Fitness Articles

Strengthen Your Heart with Strength Training

Pumping Iron Is Good for the Heart

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When you're told that exercise improves your heart health, you probably think of cardio exercise, right? After all, "cardio" is short for "cardiovascular" exercise, named as such because it utilizes the cardiorespiratory system, which consists of your heart, lungs and blood vessels, which work together to supply oxygen and nutrients to all of your vital organs. But did you know that heart-pumping cardio isn't the only exercise that helps to keep your heart healthy? That's right, pumping iron in the gym can help your most important muscle in the body—your heart—pump better, too!

The latest research shows that strength training doesn't just build strong muscles and bones; it offers big benefits for your ticker, too. That's why the American Heart Association (AHA) recommends it as a tool in maintaining heart health, preventing heart disease, and even helping those with heart disease to improve their condition.

In 2000, the AHA's Committee on Exercise, Rehabilitation, and Prevention, Council on Clinical Cardiology published research in the journal Circulation that concluded that when appropriately prescribed and supervised, resistance training has favorable effects on muscular strength and endurance, cardiovascular function, metabolism, coronary risk factors and psychosocial well-being—all of which are factors that affect heart health. Additionally, researchers found that resistance training was beneficial in the prevention and management of other chronic conditions, such as low-back pain, osteoporosis, obesity and weight control, diabetes, and improved physical function in frail and elderly persons. The paper recommended that all healthy individuals should strength train two to three times a week for overall health and to reduce their risk of chronic disease, including heart disease and its related risk factors.

Later in a 2007 edition of Circulation, researchers expanded their recommendation further, concluding that proper resistance training is beneficial for people suffering from heart disease, too. Besides strengthening the heart, scientists found that strength training helps people with heart disease to develop bodily strength, improve their endurance and generally have more independence and a higher quality of life.

Why exactly is strength training so beneficial? Well, it's because when you lift weights at a moderate intensity where you get your heart rate up and keep it up, strength training can simultaneously engage both the muscular system and the cardiovascular system. Basically, when you make your muscles stronger, you make your body stronger, which helps everything.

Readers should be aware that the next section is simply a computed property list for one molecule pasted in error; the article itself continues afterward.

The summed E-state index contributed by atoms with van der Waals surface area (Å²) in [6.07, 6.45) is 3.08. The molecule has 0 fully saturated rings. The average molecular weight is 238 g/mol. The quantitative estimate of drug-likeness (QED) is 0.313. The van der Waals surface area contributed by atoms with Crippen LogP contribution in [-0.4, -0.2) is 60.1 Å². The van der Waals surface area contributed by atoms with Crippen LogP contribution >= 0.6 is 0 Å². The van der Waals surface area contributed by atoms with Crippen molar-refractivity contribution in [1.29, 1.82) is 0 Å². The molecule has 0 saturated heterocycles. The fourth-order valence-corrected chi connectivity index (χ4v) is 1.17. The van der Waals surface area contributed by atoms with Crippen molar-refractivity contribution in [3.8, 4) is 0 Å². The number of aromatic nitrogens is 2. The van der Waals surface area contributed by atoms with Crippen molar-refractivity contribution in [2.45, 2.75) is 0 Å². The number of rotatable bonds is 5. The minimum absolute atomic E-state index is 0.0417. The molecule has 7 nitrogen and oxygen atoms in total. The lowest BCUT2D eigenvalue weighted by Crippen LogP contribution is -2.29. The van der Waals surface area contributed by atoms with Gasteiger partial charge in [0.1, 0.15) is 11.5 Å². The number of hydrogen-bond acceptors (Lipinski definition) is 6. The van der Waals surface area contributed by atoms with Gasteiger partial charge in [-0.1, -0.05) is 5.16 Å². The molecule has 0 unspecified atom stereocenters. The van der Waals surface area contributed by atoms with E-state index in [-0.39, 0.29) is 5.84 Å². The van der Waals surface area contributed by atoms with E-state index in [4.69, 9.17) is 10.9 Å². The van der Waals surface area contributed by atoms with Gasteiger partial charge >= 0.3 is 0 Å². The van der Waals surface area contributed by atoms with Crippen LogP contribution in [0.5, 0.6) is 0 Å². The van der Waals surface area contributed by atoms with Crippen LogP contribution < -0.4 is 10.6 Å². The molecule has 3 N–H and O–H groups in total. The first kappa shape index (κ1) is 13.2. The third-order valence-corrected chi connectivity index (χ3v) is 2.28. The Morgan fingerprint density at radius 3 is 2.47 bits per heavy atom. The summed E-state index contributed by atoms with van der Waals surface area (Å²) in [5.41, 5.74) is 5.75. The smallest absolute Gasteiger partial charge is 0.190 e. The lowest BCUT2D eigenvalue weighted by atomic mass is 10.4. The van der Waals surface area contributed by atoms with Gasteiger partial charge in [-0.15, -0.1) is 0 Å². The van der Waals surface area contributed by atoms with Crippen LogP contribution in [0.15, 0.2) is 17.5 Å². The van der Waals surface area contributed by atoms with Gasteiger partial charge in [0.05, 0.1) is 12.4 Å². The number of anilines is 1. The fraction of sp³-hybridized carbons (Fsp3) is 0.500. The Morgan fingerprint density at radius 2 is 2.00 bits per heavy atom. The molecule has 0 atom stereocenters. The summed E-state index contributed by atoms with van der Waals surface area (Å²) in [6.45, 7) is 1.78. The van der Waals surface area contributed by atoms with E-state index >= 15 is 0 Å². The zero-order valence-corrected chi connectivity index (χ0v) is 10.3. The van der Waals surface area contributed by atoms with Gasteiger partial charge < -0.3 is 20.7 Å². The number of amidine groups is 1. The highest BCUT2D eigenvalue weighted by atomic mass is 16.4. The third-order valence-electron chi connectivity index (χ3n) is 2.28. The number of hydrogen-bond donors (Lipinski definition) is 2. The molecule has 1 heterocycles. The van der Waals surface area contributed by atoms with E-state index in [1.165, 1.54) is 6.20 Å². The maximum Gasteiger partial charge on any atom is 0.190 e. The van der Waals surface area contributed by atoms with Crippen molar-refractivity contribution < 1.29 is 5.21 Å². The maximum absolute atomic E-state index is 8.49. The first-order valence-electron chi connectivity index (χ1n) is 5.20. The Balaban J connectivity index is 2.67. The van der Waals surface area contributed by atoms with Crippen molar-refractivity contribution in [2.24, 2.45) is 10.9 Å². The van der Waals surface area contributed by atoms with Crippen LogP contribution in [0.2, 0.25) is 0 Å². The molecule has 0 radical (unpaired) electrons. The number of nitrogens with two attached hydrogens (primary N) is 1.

Other benefits of weight training include:
  • Increased muscle strength
  • Increased bone density
  • Increased lean muscle mass
  • Increased insulin sensitivity
  • Increased endurance (although not as much as aerobic exercise) Continued ›
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About The Author

Jennipher Walters Jennipher Walters
Jenn is the CEO and co-founder of the healthy living websites FitBottomeGirls.com, FitBottomedMamas.com and FitBottomedEats.com. A certified personal trainer, health coach and group exercise instructor, she also holds an MA in health journalism and is the author of The Fit Bottomed Girls Anti-Diet book (Random House, 2014).

See all of Jenn's articles.

Member Comments

  • Thank you for such an informative article, however, I think for safety sake the portion of this article marked "An Important Caveat" should have been placed WAY at the beginning of the article in the event that someone glances at the article but doesn't finish reading it all the way through. That's a very important caveat. It should be stated up front and then go on with the article. Seriously. - 5/24/2012 12:55:34 PM
  • Thank you for such an informative article, however, I think for safety sake the portion of this article marked "An Important Caveat" should have been placed WAY at the beginning of the article in the event that someone glances at the article but doesn't finish reading it all the way through. That's a very important caveat. It should be stated up front and then go on with the article. Seriously. - 5/24/2012 12:55:29 PM
  • AZURE-SKY
    I didn't see much in the way of recommendations on the weights to start out with. I had lymph nodes removed due to breast cancer 13 years ago. My doctor advised using lower weights (starting out with lifting 5-lb dumbells) & doing more reps to avoid the risk of lymphedema - swelling of the arm because the lymphatic fluid can't drain. She said when I became stronger, to increase the weight about 2 lbs at a time.

    I've been doing upper body weight machines for a while, and use 10-15 lbs on the bicep curls, 4-5 sets of 10; 30 lbs on the tricep machines, also 4-5 sets of 10; chest press - 30 lbs - 4 sets of 10 lbs; low row (for the back) 50 lbs - 4 sets of 10. I don't know why I can't get past 10 lbs on the bicep curls but have more strength in the other muscles, but that works for me. When I try higher weight on the chest press, the mucles in the breast where I had surgery get sore, even after all this time. I'm 59 years old. - 5/26/2011 1:43:01 PM
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